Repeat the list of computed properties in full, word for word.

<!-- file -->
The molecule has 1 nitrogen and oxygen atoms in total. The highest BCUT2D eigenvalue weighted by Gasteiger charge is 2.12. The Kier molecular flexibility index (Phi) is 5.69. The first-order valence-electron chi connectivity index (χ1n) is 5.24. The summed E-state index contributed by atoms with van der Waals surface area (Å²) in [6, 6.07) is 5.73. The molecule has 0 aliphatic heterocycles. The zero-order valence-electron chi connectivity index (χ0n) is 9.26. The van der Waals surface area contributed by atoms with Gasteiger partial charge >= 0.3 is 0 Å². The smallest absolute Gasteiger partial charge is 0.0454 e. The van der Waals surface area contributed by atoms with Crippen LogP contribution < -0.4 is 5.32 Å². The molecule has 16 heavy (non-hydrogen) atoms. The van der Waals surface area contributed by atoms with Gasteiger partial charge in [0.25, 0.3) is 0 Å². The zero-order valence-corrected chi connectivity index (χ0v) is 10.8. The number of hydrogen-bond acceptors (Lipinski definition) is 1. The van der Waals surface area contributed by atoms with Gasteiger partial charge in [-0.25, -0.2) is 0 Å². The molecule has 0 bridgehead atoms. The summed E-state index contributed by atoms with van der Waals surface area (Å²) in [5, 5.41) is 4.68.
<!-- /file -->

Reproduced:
The molecule has 1 nitrogen and oxygen atoms in total. The highest BCUT2D eigenvalue weighted by Gasteiger charge is 2.12. The Kier molecular flexibility index (Phi) is 5.69. The first-order valence-electron chi connectivity index (χ1n) is 5.24. The summed E-state index contributed by atoms with van der Waals surface area (Å²) in [6, 6.07) is 5.73. The molecule has 0 aliphatic heterocycles. The zero-order valence-electron chi connectivity index (χ0n) is 9.26. The van der Waals surface area contributed by atoms with Gasteiger partial charge >= 0.3 is 0 Å². The smallest absolute Gasteiger partial charge is 0.0454 e. The van der Waals surface area contributed by atoms with Crippen LogP contribution < -0.4 is 5.32 Å². The molecule has 16 heavy (non-hydrogen) atoms. The van der Waals surface area contributed by atoms with Gasteiger partial charge in [0.25, 0.3) is 0 Å². The zero-order valence-corrected chi connectivity index (χ0v) is 10.8. The number of hydrogen-bond acceptors (Lipinski definition) is 1. The van der Waals surface area contributed by atoms with Gasteiger partial charge in [-0.25, -0.2) is 0 Å². The molecule has 0 bridgehead atoms. The summed E-state index contributed by atoms with van der Waals surface area (Å²) in [5, 5.41) is 4.68.